The Feasibility of Space Travel and Related Phenomena in "The Rescue Party," a Science Fiction Short Story by Arthur Clarke

In the highly engaging science fiction short story, "The Rescue Party" by Arthur Clarke, our planet earth is about to be obliterated by the sun, which is about to explode in a nova in approximately seven hours. An extraterrestrial intelligence is approaching the earth in a space ship with the hope of rescuing at least a few hundred of its inhabitants before this obliteration takes place. They are racing against time, hoping to land and complete their rescue while the sun is in its pre-nova stage.

The main space ship covers one billion miles in a few hours and deploys two explorer modules to descend to the earth's surface. The description of the earth at the time of pre-nova and these landings and explorations is very dramatic and replete with Armageddon-like imagery. It is discovered that the inhabitants of earth are no longer there, or they have burrowed so deeply into its interior that they cannot be detected. But in the process, one of the rescue parties becomes caught in an underground subway train, and is on its way under one of the oceans where there will be no chance of rescuing the team. The tension mounts when a decision must be made as to whether there is time to rescue the rescue party and escape the nova.

The students, knowing the distance that can be covered by the speed of light, will be able to calculate whether the space ship can cover one billion miles in "a few hours." They should be able to calculate that, in fact, it will take approximately 15 hours, traveling at the speed of light for the space ship to travel one billion miles. According to calculations in the story, the nova will occur in just seven hours. So, it is not plausible that the space ship can cover one billion miles before the sun becomes a nova in seven hours.

Also, the subway train in which the extraterrestrial rescue party is caught is heading under the ocean, making rescue within the very limited time almost impossible. Clarke describes fierce wave action, and mile high waves, sweeping over large portions of continents toward mountain ranges. While these descriptions are dramatic, and the prospect of the subway train traveling under the ocean makes rescue virtually impossible, the fact is that by the time a star were in its "pre-nova" stage about to become a "nova," the heat from the expanding star would have evaporated every last drop of water.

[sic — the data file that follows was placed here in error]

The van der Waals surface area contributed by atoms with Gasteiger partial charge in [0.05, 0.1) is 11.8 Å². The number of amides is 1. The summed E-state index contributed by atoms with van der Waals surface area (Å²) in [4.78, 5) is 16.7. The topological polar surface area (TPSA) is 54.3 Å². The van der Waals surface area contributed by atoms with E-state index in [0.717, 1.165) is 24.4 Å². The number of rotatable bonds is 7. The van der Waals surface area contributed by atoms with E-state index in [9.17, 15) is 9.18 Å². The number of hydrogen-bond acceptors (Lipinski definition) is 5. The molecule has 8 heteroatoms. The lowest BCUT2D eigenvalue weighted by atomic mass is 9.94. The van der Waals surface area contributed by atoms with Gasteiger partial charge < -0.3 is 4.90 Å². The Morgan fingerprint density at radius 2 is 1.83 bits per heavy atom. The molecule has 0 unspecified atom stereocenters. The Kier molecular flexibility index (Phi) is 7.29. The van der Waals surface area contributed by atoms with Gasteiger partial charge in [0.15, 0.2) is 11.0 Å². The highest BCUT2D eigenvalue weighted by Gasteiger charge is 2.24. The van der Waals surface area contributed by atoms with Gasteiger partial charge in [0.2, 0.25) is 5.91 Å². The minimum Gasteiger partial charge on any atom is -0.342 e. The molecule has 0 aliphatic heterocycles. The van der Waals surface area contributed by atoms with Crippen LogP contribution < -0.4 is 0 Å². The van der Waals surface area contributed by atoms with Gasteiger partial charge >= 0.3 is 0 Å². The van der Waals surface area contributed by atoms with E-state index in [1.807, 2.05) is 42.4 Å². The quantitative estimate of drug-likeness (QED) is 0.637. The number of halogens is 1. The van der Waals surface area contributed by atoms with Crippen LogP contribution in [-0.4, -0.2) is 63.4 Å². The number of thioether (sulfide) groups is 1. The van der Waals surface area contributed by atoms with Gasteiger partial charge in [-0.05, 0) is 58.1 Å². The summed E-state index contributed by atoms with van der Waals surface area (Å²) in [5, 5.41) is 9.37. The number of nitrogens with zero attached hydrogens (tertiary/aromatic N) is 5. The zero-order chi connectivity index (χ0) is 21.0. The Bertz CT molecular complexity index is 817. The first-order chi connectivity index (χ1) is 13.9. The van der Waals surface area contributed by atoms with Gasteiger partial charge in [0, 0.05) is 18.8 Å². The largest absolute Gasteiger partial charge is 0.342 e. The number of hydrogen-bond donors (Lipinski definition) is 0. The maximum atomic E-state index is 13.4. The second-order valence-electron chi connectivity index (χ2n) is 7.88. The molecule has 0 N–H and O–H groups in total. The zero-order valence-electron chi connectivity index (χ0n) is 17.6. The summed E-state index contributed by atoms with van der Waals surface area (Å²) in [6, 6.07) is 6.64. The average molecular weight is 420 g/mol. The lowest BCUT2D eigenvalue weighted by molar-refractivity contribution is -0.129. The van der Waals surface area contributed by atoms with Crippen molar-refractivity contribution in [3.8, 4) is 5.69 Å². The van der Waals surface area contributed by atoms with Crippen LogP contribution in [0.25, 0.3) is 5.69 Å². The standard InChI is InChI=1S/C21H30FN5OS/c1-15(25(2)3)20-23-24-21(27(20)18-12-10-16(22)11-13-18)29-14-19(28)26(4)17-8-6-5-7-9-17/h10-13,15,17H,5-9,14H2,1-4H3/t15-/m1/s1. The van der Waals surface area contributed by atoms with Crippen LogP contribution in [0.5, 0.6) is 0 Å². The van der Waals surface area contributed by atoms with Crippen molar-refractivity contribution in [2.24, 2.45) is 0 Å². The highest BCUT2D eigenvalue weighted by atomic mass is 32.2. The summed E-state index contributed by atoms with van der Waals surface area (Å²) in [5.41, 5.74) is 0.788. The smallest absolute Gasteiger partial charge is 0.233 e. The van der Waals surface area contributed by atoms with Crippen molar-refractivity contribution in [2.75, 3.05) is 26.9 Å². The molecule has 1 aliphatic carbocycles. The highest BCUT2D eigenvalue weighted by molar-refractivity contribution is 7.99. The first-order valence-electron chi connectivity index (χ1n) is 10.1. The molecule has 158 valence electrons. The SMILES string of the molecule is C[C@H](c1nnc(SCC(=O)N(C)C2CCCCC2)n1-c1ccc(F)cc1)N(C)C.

The students, having studied star types, will also know that our sun cannot become a nova; it would have to be a star in a binary system to become a nova. There will be no nova-like explosion as predicted in the story. In about 4 more billion years, the sun will have grown hotter and it will expand to a red giant and then shrink in size to become a white dwarf and cool to the extent that it will no longer heat the earth. But before it cools, it will become so hot in its expansion that it will evaporate all of the water from the face of the earth. So, the roiling oceans that Arthur Clarke describes in the sun's " pre-nova," while effective, engaging descriptions, are not accurate. Knowing these facts in no way detracts from the engaging power of the story but rather makes reading it a more interactive process. It gives the student the information and a process for determining for him or herself just how "far out" is science fiction.

Applying the Scientific Method to the Study of Science Fiction Literature and Movies

One method of engaging students in the learning process is through the implementation of the scientific method: identify the problem, analyzing it, solving it, and communicating your findings. This method is effective for students working independently or collaboratively. Once students have a basic knowledge of a few scientific facts and the laws of nature, including: distances in the Milky Way Galaxy, the speed of light, a light year, the probability of extraterrestrial intelligence, the evolution of stars and of our sun in particular, they can approach science fiction better informed. They can actually be on the look out for phenomena based on plausibility and that which is totally implausible given what they have learned. They can interact with the material in a new way.